Altered Mental Status and Coma: Introduction

by Carlo Raj, MD

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    Here, we have altered mental status and coma. There are so many different times through a pathology that you’ve have heard the term altered mental status. What the heck does that mean? Well, before we get into any of that, these are some of the important questions that you want to ask your patient, or ask yourself when you’re going through level of consciousness versus cognition. So, please pay attention. What do you need to be “awake”? Bilateral cortices. The brainstem, specifically, the reticular activating system, the RAS. What do you need for intact cognition? You need to be awake and functional networks. The first question with awake would then determine your level of consciousness. You need your cortices and you need your brainstem. If it’s cognition, you need functioning. These are two important questions you ask yourself to see whether or not you’re on the side of consciousness or cognition. Here, we’ll take a look at a particular scale known as a Glasgow coma scale. Take a look at the points, eye opening, verbal and motor. If the patient is able to obey commands, points here will be 6. If the patient is oriented, localizes the pain, 5. Spontaneous, confused, withdrawing to pain gives you 4. To speech, inappropriate verbal, and decorticate posturing, which we’ll talk about in great detail next, is 3. To pain, meaning to say, that’s when the eye would open, verbal absolutely incomprehensible, and here we have de-, not corticate, but decerebrate posturing. And I’ll walk you through these in great detail upcoming. On a scale of 1 to 6, if it’s 1, nothing. Developed mainly for trauma -- Developed mainly for trauma issues, but a useful quick way to convey information as well. So, the above scale, below 8 has profound predictive value in...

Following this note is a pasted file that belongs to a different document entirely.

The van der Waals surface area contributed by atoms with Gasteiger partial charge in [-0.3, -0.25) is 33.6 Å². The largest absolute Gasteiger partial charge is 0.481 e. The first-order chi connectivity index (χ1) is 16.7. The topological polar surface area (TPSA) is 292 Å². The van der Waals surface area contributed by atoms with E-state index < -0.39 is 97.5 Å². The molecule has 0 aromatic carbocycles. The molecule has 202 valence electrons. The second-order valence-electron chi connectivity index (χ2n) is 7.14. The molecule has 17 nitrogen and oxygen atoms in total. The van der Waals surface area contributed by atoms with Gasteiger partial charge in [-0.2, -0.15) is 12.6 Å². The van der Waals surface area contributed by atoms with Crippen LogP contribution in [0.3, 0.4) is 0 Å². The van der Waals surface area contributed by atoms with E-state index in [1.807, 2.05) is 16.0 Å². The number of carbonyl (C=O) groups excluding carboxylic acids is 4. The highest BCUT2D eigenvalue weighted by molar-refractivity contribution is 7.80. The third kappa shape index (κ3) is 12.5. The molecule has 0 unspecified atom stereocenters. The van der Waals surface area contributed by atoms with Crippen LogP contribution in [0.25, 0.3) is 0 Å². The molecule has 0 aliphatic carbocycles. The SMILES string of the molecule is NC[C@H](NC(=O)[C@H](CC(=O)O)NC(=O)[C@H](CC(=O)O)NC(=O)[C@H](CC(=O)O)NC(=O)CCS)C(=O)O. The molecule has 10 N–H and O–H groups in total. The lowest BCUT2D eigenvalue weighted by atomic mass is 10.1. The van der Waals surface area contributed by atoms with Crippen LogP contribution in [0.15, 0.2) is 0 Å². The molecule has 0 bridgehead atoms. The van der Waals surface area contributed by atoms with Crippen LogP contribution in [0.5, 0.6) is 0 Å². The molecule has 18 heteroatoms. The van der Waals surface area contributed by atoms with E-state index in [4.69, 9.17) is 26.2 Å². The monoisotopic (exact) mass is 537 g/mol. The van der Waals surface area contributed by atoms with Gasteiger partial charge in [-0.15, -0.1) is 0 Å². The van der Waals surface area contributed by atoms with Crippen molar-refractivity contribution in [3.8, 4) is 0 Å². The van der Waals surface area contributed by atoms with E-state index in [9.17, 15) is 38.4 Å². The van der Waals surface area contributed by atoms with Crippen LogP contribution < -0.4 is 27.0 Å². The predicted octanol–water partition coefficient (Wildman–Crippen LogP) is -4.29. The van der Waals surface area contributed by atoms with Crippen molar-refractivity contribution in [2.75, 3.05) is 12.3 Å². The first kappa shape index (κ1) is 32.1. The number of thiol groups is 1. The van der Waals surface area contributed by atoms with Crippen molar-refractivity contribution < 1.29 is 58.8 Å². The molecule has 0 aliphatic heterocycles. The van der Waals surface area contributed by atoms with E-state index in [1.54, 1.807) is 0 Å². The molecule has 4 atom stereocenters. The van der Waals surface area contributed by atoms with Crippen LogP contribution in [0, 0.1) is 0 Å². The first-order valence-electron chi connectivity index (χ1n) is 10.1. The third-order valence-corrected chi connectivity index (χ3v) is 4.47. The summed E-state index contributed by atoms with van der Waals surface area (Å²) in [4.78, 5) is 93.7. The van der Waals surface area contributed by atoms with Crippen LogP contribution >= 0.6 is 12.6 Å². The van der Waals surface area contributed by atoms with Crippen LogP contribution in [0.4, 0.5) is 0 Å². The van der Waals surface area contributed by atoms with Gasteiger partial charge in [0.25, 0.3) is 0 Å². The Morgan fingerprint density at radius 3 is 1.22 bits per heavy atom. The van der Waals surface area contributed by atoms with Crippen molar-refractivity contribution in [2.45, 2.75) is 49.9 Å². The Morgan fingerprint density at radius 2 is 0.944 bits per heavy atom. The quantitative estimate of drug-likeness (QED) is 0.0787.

About the Lecture

    The lecture Altered Mental Status and Coma: Introduction by Carlo Raj, MD is from the course Altered Mental Status and Coma. It contains the following chapters:

    • Altered Mental Status and Coma
    • Delirium, Encephalopathy, Altered Mental Status

    Included Quiz Questions

    1. Bilateral cortices, reticular activating system and function.
    2. Wakefulness and brainstem.
    3. Cerebral cortex.
    4. Brainstem.
    5. Sleep and functionality.
    1. Withdrawal to pain, localizing pain and obeying commands.
    2. Obeying commands, localizing pain and withdrawal to pain.
    3. Localizing pain, withdrawal to pain and obeying commands.
    4. Decorticate posturing.
    5. Decerebrate posturing.
    1. Electrolyte imbalance.
    2. Uremia.
    3. Hepatic encephalopathy.
    4. Adrenal insufficiency.
    5. Hyperthyroidism.
    1. Carbon monoxide poisoning.
    2. Alcohol intoxication.
    3. Organophosphate poisoning.
    4. COPD.
    5. Carbondioxide poisoning.
    1. Thiamine deficiency.
    2. Pneumonia.
    3. Urinary tract infection.
    4. Viral meningitis.
    5. Subarachnoid hemorrhage.
    1. Laboratory screen.
    2. CT scan brain.
    3. MRI brain.
    4. Drug toxicology.
    5. EEG.

    Author of lecture Altered Mental Status and Coma: Introduction

     Carlo Raj, MD

    Carlo Raj, MD

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